Hydraulic Fracturing Fluid:
Hydraulic fracturing fluids are used for the purpose of fracturing impermeable geologic formations to release the oil and gas they hold. The exact composition of fracturing fluid depends primarily on the characteristics of the rock being fractured, but it almost always includes two primary components: water and a proppant (usually sand or silica), which is used to “prop” fractures open after they are formed. The remaining 2% (by volume) of fracturing fluids are a combination of chemical additives, some of which would be hazardous if they were to come in direct contact with humans. These chemical additives perform specific duties in the wellbore. Some reduce friction, which allows for a higher rate of fluid injection. Others increase or maintain the fluid’s viscosity so that it can carry proppants. Still others are used for well maintenance, injected with the goal of keeping the wellbore strong and clear of any impediments to oil and gas flow. Biocides prevent bacteria that could corrode metal well casing or produce dangerous gasses like hydrogen sulfide from breeding in the warm well environment, fed by guar gum and other organic compounds in fracturing fluid. Oxygen scavengers also prevent corrosion of the well casing. Acids break down drilling muds or other solids in the wellbore. And scale inhibitors remove minerals like calcium, which can build up in the wellbore much as they do in household plumbing.58 After fracturing fluid has been injected into a well at high pressures, some of it remains in the ground and some of it returns to the surface as flowback fluid.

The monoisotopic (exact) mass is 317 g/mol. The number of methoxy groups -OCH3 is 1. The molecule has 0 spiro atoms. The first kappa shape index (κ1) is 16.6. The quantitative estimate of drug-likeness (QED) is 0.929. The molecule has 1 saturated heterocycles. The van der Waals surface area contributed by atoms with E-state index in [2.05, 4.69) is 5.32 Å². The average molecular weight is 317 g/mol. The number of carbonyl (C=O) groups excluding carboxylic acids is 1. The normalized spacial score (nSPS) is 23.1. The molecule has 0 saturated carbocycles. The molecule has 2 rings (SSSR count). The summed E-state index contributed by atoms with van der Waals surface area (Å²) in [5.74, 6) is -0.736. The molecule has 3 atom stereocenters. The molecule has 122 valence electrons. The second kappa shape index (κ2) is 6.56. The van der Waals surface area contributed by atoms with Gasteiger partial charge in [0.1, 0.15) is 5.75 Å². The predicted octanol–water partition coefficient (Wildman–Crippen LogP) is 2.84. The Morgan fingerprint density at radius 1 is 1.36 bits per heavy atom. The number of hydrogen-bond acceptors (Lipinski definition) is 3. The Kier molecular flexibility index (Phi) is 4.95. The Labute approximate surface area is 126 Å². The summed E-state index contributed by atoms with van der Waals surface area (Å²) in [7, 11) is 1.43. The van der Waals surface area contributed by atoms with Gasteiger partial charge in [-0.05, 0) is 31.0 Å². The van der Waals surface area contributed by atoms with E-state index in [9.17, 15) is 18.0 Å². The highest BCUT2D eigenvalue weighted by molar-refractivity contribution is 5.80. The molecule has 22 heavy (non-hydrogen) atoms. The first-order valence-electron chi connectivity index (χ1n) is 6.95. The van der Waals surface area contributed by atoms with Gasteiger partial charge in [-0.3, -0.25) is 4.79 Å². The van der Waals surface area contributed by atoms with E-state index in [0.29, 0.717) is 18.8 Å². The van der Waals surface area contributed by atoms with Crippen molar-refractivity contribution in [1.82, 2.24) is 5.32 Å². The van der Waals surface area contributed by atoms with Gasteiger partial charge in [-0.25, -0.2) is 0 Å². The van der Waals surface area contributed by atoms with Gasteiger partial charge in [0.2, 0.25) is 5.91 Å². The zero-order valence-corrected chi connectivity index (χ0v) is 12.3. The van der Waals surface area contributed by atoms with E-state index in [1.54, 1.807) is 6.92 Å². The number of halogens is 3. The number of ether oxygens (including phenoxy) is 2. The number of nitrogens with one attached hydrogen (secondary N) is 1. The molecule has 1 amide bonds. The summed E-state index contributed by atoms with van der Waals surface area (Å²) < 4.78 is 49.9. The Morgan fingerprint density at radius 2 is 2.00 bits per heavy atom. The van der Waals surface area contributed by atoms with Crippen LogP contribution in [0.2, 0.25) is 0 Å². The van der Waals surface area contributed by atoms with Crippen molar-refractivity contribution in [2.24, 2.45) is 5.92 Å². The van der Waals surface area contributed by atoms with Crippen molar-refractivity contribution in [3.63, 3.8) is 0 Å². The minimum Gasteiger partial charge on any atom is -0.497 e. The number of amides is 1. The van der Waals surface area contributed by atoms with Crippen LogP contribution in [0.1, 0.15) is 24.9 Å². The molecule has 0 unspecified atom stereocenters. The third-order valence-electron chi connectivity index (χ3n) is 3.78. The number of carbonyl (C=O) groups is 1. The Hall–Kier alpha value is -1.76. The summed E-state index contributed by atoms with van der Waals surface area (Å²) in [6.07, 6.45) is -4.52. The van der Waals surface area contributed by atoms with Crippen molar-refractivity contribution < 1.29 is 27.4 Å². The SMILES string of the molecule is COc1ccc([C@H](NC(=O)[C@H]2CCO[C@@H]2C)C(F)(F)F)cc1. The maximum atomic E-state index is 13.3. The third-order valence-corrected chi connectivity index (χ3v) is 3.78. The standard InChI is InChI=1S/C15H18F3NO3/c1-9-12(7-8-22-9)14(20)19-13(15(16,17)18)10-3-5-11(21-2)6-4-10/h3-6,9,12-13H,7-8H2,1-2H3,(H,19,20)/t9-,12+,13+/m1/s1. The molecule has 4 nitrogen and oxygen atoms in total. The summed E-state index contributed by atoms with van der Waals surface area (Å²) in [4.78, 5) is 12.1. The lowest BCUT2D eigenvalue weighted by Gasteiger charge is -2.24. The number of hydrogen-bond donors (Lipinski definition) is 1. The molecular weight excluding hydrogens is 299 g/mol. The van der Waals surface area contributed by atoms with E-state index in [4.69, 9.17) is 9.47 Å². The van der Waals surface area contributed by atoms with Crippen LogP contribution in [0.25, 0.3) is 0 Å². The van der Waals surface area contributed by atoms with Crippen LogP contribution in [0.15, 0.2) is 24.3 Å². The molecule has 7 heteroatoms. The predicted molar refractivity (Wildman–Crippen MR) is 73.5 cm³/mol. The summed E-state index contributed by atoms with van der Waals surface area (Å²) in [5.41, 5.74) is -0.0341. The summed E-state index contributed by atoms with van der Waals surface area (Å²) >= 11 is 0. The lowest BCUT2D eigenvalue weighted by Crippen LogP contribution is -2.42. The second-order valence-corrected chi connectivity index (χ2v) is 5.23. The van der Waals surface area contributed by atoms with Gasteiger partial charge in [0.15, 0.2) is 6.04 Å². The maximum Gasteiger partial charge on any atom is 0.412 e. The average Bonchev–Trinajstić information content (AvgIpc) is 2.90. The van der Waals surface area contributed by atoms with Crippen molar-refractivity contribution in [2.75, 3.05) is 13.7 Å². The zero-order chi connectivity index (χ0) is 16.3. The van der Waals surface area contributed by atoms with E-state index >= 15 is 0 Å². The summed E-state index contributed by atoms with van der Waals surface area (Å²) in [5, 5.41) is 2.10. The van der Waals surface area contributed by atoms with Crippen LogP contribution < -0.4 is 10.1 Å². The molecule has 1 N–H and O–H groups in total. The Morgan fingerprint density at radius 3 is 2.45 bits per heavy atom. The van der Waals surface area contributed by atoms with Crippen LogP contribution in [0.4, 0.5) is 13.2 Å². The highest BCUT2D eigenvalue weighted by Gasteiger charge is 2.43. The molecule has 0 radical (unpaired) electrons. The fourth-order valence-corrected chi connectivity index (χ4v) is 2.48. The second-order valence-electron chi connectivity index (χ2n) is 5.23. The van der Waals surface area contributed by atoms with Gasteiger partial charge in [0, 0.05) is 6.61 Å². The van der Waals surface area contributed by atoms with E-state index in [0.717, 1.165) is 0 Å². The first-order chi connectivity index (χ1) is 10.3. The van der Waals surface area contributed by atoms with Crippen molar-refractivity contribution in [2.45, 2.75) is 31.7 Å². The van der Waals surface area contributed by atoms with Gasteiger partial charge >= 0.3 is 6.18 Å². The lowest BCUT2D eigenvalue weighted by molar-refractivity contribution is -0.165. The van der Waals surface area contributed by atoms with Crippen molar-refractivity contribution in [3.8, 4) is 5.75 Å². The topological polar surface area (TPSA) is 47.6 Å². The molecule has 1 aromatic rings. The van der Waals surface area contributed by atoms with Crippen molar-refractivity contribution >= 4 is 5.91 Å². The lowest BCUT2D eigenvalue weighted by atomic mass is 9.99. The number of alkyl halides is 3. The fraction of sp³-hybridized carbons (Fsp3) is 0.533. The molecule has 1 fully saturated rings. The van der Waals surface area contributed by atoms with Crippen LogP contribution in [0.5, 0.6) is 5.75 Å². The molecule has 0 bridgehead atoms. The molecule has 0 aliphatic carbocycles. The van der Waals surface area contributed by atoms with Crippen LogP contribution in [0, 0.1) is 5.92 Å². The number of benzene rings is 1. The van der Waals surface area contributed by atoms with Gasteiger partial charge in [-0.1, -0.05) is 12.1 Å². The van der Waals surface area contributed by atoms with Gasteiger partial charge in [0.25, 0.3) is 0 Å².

When people grow tired of saying “oil and gas,” or distinguishing between them, they often turn to the word “hydrocarbons,” which covers both fuels. Hydrocarbons are organic compounds of hydrogen and carbon that also happen to produce a lot of energy when burned. Methane (natural gas) is a simple hydrocarbon (CH4). Petroleum is a mix of several hydrocarbons. The BTEX compounds are hydrocarbons, too. In fact, all fossil fuels are made up of hydrocarbons of different shapes and sizes.